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Jihadis from Africa’s Sahel enter Nigeria – Report

Jihadi fighters who had long operated in Africa’s volatile Sahel region have settled in northwestern Nigeria after crossing from neighbouring Benin, a new report said Wednesday, the latest trend in the militants’ movements to wealthier West African coastal nations.

The extremists believed to be linked to al-Qaida have in the last year crossed over from Benin’s hard-hit northern region and settled in the Kainji Lake National Park, one of Nigeria’s largest which had been under security threats, according to the report by the Clingendael Institute think tank.

Residents close to the park told The Associated Press that the facility, which holds one of West Africa’s fast-declining lion populations, has been closed for more than a year because of security threats from armed groups attacking neighbouring villages and roads.

“Before, it was like a tourism centre (but) now, people find it difficult to pass through there,” said John Yerima who lives near the park in New Bussa town. “You cannot enter that road (leading to the park) now. It is dangerous seriously.”

The security situation at the 5,300-square-kilometer (2,000-square-mile) park in Niger state and along the nearby border with Benin is “getting out of hand” and is “a much more explosive situation than we had anticipated,” said Kars de Bruijne, one of the authors of the report and senior research fellow at the institute.

The “sustained presence” of the armed groups in the park is the first sign of a connection between the Islamic State group-backed extremists in their decade-long insurgency in northern Nigeria, and al-Qaida-linked militants from the Sahel, the vast arid expanse south of the Sahara Desert, Bruijne said.

Their presence offers an opportunity for the extremists “to claim large-scale success” in both countries already wracked by deadly attacks in recent years, he added.

Known as the global hot spot for violent extremism, the Sahel region’s worsening security crisis comes just as military coups are toppling democratic governments. As the military governments struggle to contain the violence, they are increasingly severing security with traditional partners France and the United States, and turning to Russia for support.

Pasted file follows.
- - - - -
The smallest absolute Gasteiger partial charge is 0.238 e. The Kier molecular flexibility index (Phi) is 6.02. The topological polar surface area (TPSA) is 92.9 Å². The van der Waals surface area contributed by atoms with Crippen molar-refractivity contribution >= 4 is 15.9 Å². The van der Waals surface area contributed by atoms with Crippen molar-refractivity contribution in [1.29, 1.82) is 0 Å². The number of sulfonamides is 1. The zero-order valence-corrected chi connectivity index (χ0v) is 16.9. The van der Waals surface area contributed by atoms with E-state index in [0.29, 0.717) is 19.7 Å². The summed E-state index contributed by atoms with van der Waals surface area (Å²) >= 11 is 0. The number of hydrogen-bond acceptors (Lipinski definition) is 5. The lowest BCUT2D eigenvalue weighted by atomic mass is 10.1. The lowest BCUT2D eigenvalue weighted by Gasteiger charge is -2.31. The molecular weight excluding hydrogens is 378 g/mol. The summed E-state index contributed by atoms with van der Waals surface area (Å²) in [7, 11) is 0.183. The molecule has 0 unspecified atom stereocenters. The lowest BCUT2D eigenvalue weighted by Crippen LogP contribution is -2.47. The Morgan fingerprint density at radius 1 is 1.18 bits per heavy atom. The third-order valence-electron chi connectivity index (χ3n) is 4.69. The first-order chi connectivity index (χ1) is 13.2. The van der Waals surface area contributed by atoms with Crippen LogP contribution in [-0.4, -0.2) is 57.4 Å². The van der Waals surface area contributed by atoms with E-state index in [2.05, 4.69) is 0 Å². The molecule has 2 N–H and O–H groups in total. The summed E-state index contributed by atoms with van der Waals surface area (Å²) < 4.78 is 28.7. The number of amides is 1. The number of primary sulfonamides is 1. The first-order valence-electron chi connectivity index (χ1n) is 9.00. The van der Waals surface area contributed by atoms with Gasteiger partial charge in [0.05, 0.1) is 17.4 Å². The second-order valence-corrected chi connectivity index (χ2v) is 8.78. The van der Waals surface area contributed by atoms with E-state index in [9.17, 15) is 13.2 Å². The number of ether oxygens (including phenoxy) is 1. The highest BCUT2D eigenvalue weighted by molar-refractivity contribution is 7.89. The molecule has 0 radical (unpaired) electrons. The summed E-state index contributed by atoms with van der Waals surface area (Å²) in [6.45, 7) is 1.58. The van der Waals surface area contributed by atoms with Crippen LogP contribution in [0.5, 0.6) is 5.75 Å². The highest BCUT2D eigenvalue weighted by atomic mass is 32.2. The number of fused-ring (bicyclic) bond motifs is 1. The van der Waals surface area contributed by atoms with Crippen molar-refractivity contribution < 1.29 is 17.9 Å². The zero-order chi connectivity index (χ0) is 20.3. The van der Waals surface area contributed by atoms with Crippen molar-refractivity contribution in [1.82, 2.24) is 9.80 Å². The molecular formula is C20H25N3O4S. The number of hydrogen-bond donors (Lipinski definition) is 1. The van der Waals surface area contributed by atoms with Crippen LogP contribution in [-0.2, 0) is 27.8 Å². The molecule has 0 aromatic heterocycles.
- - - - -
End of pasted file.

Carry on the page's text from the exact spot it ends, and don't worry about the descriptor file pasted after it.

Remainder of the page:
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In northwest Nigeria, security analysts have in the past warned that the region’s remote territories — where the government is largely absent but has rich mineral resources and high poverty levels — present an opportunity for expansion for jihadi groups that had operated mainly in the Sahel as well as IS, whose fighters holds sway in the Lake Chad basin.

“A link between Lake Chad and the Sahel is a major opportunity for al-Qaida and the Islamic State to boast about their profiles as leaders of global jihad,” the report said.

There were also concerns from conservationists warned that the presence of armed groups in the park could further threaten the remaining lions whose populations have declined as a result of climate change and poaching.

“The security situation has become top of the list when it comes to the concerns about the lion populations in Nigeria,” said Stella Egbe, senior conservation manager at the Nigerian Conservation Foundation.

The Clingendael report said that it’s unclear the motive of the Sahel extremists in the park or what their relationship with other armed groups there would be. Security analysts say it offers opportunities for logistics and more influence amid a booming illegal trade across the porous border.

“The Sahelian jihadis potentially can try to use northwestern Nigeria as a place for fundraising for logistics and to try to influence the jihadi groups there as part of their own competition, said James Barnett, a fellow at Hudson Institute whose works in northwestern Nigeria were cited in the report.

Across many villages in Nigeria’s northwest, banditry – not jihadi fighters – remains the major security threat, Barnett said.

The bandits have on one or two occasions in the past collaborated with jihadi fighters as two separate groups in carrying out attacks. But even in such a rare collaboration, he said, there can be “very deadly consequences.”

Culled from Africanews

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Mo Isa
Mo Isa
Mo Isa is writer whose pen only curate the latest news within your neighbourhood.

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